It’s a lousy job….
The Times Beauty Editor, Sarah Vine, wrote of her personal experience using our service to clear her children.
Sara Vine fought a brave fight with her children’s headlice but to no avail. So she decided to call in the professionals.
Before I had two school-age children, I never thought about head lice. If I contemplated them at all it was in the same way that I thought about the bubonic plague, or sending children up chimneys: a deeply pleasant affliction from a past era. If someone had told me that one day I would be discussing the little buggers with nonchalance and, let’s be honest, deep passion, I would have been horrified. Head lice? Me? Never.
The truth is that in the small universe of a primary school child, head lice are as common as scabbed knees. They are also nothing to be ashamed of, in fact, I have come to view them with a kind of grim sense of hilarity, such is their tenaciousness and universality. Part of me even admires them, you know, as a species. After all, anything that can survive an army of pushy mothers must be truly exceptional, and a worthy adversary to boot.
At my daughter’s school, having nits is almost a rite of passage, like losing your baby teeth. But in her reception year, my daughter was cruelly thwarted. As a diligent new school-gate mum, I did the Nitty Gritty comb twice a week, checking for eggs, and tied her hair up in tight bunches. She would sit in the bath, her hair silky with conditioner and ask, “Anything?” No, would come the answer and her face would fall.
And then, one day at a party, I caught her scratching like mad. Several Class 3 girls generously offered to perform a check. To whoops and squeals, the news was confirmed: nits present. My daughter beamed and went back to licking the icing off her cupcake. Finally: one of the gang.
Since then, we have been waging a war of attrition, me and the bugs. Screams and tears at bathtime have become a regular event, as I drag the nit comb through my daughter’s thick, long hair.
I have tried almost every chemical solution on the market, plus several non-chemical ones, and an awful lot of shouting. Time after time, the comb yields its crop of critters. I am starting to suspect that if the end of the world ever does come to pass, the cockroaches may find they have some serious competition.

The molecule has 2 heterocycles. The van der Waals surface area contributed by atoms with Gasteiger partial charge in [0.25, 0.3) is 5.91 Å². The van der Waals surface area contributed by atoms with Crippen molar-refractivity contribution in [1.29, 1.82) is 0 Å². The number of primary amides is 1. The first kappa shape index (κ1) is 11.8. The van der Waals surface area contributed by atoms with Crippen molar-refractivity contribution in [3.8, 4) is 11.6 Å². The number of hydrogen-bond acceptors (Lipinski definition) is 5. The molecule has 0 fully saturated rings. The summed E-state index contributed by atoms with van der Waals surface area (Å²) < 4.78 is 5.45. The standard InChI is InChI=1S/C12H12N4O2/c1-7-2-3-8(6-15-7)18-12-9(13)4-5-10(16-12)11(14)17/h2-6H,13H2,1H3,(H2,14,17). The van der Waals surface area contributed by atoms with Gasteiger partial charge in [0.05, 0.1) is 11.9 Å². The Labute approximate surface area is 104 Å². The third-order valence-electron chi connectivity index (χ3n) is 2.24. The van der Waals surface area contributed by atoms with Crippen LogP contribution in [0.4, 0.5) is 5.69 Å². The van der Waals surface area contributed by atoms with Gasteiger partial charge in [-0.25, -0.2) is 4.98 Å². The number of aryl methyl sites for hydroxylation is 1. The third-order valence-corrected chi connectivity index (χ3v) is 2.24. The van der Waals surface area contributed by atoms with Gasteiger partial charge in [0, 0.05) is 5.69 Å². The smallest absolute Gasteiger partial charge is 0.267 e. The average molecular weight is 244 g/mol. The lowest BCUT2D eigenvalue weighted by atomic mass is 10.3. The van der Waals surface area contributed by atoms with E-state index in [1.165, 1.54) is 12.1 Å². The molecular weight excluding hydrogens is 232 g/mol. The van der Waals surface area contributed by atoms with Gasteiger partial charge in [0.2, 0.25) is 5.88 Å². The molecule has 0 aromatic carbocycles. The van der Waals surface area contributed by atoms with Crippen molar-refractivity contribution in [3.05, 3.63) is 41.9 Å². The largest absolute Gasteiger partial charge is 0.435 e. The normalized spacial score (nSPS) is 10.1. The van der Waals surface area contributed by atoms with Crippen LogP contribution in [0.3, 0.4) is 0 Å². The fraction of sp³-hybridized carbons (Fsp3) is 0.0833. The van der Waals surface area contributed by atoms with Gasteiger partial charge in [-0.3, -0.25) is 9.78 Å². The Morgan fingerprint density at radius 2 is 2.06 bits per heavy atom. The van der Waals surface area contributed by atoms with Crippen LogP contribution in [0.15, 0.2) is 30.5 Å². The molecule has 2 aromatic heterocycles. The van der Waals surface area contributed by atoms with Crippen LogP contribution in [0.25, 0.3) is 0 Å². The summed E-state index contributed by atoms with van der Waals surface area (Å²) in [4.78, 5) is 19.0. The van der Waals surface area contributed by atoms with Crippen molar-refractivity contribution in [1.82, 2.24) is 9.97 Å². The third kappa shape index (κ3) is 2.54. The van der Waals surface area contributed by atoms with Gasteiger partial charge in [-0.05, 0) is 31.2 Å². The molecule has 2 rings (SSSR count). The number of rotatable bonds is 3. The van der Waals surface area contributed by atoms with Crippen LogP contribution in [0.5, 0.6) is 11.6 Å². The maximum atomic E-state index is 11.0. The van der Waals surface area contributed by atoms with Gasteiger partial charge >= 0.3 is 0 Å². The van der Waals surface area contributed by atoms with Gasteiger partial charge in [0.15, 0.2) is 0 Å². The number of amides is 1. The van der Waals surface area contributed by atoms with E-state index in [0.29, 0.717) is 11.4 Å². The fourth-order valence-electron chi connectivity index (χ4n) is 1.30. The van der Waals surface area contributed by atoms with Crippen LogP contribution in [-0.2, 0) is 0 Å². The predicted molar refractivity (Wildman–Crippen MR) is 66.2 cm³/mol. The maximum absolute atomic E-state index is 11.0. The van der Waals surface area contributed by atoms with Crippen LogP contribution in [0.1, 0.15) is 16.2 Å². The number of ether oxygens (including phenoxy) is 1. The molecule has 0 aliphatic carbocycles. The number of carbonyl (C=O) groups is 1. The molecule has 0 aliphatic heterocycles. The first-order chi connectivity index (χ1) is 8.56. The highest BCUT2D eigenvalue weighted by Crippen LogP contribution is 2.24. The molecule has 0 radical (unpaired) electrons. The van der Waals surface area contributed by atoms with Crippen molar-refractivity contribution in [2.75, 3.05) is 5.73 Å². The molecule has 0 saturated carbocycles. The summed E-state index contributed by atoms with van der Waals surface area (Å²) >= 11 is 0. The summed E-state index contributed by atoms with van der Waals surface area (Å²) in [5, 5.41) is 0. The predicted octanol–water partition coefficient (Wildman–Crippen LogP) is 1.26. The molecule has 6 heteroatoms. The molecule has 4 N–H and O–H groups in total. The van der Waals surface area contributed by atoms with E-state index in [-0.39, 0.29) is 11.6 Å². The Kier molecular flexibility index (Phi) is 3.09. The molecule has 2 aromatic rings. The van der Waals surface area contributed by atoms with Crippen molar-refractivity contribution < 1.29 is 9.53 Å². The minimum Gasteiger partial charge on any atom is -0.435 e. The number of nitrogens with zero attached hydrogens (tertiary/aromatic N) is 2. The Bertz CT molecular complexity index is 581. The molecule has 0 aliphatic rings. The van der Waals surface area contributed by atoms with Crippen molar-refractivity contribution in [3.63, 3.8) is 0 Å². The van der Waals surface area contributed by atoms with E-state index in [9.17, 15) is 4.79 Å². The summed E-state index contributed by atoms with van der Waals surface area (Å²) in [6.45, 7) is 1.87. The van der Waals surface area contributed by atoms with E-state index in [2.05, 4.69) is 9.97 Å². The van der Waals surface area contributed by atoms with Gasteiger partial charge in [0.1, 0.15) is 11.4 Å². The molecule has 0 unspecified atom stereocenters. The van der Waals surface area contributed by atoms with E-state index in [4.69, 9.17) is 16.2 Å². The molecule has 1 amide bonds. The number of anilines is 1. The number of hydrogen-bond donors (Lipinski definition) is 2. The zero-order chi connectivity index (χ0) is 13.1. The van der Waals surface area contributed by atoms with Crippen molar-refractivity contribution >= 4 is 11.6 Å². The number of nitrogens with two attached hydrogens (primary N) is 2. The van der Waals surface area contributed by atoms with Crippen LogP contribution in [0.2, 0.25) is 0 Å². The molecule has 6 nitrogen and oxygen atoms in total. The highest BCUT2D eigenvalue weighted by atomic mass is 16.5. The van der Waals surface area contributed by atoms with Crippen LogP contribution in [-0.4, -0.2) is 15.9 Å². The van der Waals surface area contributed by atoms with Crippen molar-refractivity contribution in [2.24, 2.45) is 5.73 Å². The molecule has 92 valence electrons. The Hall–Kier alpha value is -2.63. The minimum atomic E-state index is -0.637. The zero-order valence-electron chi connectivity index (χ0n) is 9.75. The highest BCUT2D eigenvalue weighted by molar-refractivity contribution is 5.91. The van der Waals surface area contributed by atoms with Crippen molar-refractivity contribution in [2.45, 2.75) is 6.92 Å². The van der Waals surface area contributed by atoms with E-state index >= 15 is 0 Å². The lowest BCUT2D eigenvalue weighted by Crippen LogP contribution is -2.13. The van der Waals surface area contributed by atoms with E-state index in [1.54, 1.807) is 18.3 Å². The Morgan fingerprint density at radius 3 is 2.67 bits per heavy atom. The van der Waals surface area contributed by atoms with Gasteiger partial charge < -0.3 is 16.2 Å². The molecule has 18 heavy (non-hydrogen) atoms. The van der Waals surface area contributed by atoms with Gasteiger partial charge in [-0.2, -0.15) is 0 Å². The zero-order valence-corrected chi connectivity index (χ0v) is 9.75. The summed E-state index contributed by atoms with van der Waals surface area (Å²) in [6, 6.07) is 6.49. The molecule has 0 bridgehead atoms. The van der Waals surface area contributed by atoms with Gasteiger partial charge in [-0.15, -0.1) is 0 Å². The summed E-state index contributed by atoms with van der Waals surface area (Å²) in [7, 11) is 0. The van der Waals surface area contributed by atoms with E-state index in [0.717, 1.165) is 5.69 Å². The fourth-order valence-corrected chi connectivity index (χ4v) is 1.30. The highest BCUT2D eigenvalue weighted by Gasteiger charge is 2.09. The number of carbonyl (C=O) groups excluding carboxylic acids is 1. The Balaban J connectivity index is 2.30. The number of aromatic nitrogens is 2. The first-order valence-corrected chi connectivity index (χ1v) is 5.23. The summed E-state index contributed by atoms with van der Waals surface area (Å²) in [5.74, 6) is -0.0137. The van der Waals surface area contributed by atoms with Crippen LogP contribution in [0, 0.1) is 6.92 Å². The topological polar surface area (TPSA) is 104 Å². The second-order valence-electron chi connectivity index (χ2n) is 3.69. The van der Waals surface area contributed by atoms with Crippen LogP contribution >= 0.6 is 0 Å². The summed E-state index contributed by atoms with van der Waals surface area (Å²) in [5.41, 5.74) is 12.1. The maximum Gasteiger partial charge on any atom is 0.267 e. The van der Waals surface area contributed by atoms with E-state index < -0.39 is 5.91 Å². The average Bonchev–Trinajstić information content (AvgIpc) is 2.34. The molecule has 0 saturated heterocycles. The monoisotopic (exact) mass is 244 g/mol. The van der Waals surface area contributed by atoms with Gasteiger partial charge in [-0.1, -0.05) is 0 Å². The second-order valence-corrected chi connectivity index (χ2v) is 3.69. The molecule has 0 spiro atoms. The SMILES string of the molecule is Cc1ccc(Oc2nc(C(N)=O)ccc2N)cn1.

The risk of cross-contamination in our house is high. The children share a room and my daughter regularly sneaks into our bed. Recently, I was woken by vigorous scratching. I envisioned an all-out assault on neighbouring territories, colonies of the things crossing the pillow to boldly go where no nit has gone before – chiefly my own head. This would not be a good look, I reasoned. It was time to Do Something.
When the “lice assassins” arrived, they came not in the traditional manner of trained killers, dressed in black and by stealth, but at 5.30pm on the dot as arranged. They had with them a vast amount of unlikely paraphernalia: two special chairs, two Hoovers with nit attachments, holsters equipped with an array of combs, goggles, magnifying glasses and, joy of joys, Nintendos and DVD players. The Nintendos caused a hushed awe: objects of legend as yet forbidden. Both children settled eagerly and plugged themselves in.
The process is exhaustive, and goes some way to explaining why my own battles had failed. No pesticides are used (“they don’t work”). Instead, the hair was divided into small sections. Each section was then swept for bugs – the Hoover hose contains a bug catcher – and all prisoners logged. Suction over, the real elbow-work began. Bit by bit, the lice assassins (aka Aileen and Katie) divided the hair into rows barely a strand thick, and combed for eggs. This was a delight: silent, acquiescent children, engrossed in video games, oblivious to the carnage taking place above.